The Sharing Economy Isn't a Niche. It's the Future of Market Capitalism.
Grow Your Business, Not Your Inbox
Rifkin cites the information goods industry and the sharing economy as harbingers of this new non-economy. Where platforms such as YouTube and Medium removed publishing and publicity costs almost completely for content creators, businesses such as Uber and Airbnb will do the same for their respective industries.
These platforms that allow millions to connect and share assets with minimal expense are driving marginal costs for companies and consumers down to near zero, raising the prospect of capitalism as we know it becoming obsolete.
While these companies continue to alter business models, what’s really happening isn’t a removal of cost -- it’s a shift in the source of that cost. Rather than cause the death of capitalism, these technological developments will redefine what it means to be an employer, an employee and a customer.
Capitalism will still be alive and well in a few decades, but it just may be hard to recognize.
The future of employment won’t be a straight line.
The sharing economy is an excellent guide for what the future will hold, especially regarding employment. It was worth about $15 billion in 2014 and is projected to reach $335 billion by 2025. "1099'' workers are the bread and butter of that growth, and the bellweather of this brave new world.
It was once common for employees to spend the majority of their working life at a single company, but now the average employee stays about 4.4 years. The youngest employees stay only half that long.
Meanwhile, platform technology is making it possible for the sharing economy to scale. The cost of connecting contract workers with consumer demand is low, and the platforms have few liability concerns, aren’t required to pay a minimum salary and aren’t responsible for providing benefits for 1099 workers. Companies and employees are moving in the same direction -- one where employment is fluid and often comes from a number of different sources.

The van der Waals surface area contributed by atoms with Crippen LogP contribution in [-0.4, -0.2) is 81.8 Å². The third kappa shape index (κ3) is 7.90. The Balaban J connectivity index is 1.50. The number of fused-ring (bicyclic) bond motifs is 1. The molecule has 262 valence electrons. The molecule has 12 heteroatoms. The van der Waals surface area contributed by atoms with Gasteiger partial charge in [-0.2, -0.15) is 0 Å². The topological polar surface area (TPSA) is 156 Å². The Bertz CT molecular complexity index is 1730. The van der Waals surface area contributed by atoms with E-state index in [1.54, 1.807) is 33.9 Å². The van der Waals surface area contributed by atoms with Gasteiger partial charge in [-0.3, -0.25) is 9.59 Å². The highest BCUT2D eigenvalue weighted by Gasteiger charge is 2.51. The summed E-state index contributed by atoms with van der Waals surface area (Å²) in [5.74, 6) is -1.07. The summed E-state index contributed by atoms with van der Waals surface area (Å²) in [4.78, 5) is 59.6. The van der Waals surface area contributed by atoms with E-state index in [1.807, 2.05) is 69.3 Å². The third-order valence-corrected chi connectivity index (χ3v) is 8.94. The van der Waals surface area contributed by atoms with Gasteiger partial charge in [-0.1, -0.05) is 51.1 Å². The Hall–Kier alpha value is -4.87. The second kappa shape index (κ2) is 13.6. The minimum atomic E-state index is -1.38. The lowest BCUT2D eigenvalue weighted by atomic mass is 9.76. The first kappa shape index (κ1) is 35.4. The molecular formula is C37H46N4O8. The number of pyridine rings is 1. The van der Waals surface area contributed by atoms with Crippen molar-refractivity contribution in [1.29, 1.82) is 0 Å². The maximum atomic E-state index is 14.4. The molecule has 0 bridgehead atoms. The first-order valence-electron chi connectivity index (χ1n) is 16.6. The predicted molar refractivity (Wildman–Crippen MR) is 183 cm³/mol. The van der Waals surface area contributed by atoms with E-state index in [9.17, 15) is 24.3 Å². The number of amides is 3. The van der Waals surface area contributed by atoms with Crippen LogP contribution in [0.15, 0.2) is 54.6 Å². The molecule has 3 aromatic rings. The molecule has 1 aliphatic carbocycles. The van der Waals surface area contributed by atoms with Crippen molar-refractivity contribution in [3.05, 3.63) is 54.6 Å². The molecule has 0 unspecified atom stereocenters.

The result is a workforce with more power than ever. The main competition for corporations won’t be the business down the street, it will be the workers themselves. Rather than full-time positions, more companies will offer jobs in discrete segments, recruiting a pool of talent that can be tapped when needed.
How to meet the future head-on
As a VC, I’ve seen plenty of startups come and go. Here are the steps that the most promising businesses are taking to prepare for the future marketplace:
Keep fixed costs low.
Technology will bring marginal costs down over time, which means that the most successful companies will be the ones that play ball in terms of cost structure. Lower costs by taking on fewer permanent employees, outsourcing non-core activities and relying on the sharing economy without compromising service quality.
Embrace “free” services and products rather than fight them.
Take ChowNow, which offers restaurants a platform to manage online orders. Instead of reinventing the wheel and building out its own delivery platform, it leveraged the growing shared economy movement and launched a partnership with Uber to fulfill deliveries.
Focus on long-term marketplace value and building trust.
Now that margins for sharing are slim, marketplaces need to focus on long-term relationship value instead of one-off transaction fees. This involves building trust and creating a great transaction experience for the buyer and seller.
Empower individual workers, and provide value.
Rather than create barriers to switching jobs, offer workers the tools they need to become more successful -- this might even include allowing them to spend part of the workday working for other companies.
One example is how Uber started a program to help its drivers purchase or lease new cars. In doing so, it has given drivers new tools to do their job better and potentially earn more money, creating greater brand loyalty with employees.
WorkGenius is a great tool for employees that helps them find additional work hours on other sharing economy platforms.
While production will continue gaining efficiency, business will always have a cost -- what’s important is staying adaptable. Capitalism isn’t dead; it’s just evolving.